Psychological stress prompts metabolic reactions aimed at increasing glucose supply to the brain, to initiate fight/flight responses in healthy individuals. The quality of the first 1000 days of life is a critical window which impacts lifelong metabolic trajectories and stress reactions. Exposure to stress during this critical window appears to have an exaggerated long-term effect on glucose availability during stress, leading to an increased risk of cardiometabolic disorders. Early life adversity also appears to have an effect on baseline glucose levels in both pre-clinical models of maternal deprivation and perinatal infection, and in human participants that have experienced early life adversity (institutionalisation-adoption). In this thesis, we initially critically examined the dogma that the stress induced glucose rise was mediated by glucocorticoids. However, the kinetics of stress-induced glucose release in healthy individuals, peaking 15-28 minutes before cortisol suggests that it is a glucocorticoid-independent process. This was confirmed by the absence of glucocorticoid induced glucose rise after intravenous administration of escalating doses of cortisol in a healthy human cohort. Instead we suggest that this mechanism is most likely orchestrated by a direct innervation in the liver. Results from our initial study indicate that the metabolic status and early life stress are intimately intertwined, and in order to fully understand either profiles, the other should be thoroughly studied. Type-2 diabetes (T2D) is a complex disorder characterized by insulin resistance, hyperglycaemia, dysregulations in metabolism and is now even considered to have an immune component, with functional impairments in many immune cell types. Through epidemiological data, it is clear that, although the genetic component appears to be weak, the ‘pathogenic component’ may be transmitted in a pedigree due a common shared environment. This vertical transfer of risk factors through generations may suggest that T2D in itself can also act as a type of early life adversity/stress that further triggers a vicious cycle. In thesis, we predominantly focus on T2D as a source of early life adversity (nutritional stress) and investigate its effects on stress response and the immune system. Although often accompanied by comorbid obesity, the immune status in Type-2 diabetes independent of obesity is still a knowledge gap. Using Goto-Kakizaki rats as a non-obese Type-2 diabetes model, we demonstrated that these rats have a limited pro-inflammatory baseline immune profile outside the pancreas. To finally examine when these changes arise in the disease cycle, we conducted a longitudinal study in these rats encompassing the transition period from prediabetes to a fully diabetic phase. Additionally we also studied how the diabetic phenotype impacted lymphocyte redistribution when subjected to a metabolic challenge and restraint stress. Our study will help understand the immune component of the diabetic aetiology independent of obesity, genetic variations, diet and other confounding parameters. Additionally, our studies pave the way for strategizing effective immunotherapeutic approaches and proposes the nervous system as an effective target in stress biology to neutralise the ELA induced stress-glucose changes.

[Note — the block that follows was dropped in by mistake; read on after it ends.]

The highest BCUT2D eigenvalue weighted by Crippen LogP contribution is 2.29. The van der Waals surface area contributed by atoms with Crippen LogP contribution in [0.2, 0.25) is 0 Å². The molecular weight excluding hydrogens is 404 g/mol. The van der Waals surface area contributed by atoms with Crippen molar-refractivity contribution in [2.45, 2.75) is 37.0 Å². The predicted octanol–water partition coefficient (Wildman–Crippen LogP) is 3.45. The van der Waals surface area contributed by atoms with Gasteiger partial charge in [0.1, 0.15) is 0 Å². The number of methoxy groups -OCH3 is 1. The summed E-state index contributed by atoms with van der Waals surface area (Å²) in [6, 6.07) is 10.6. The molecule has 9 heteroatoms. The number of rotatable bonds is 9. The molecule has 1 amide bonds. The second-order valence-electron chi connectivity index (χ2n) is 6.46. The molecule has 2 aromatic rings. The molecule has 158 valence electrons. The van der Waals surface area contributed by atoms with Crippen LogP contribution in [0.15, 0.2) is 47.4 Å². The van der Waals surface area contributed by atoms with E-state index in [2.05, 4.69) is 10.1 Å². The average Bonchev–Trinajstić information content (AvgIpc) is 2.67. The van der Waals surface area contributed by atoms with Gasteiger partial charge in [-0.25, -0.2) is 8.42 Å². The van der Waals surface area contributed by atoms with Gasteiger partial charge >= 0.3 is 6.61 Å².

|2 May 2023
|Published - 2 May 2023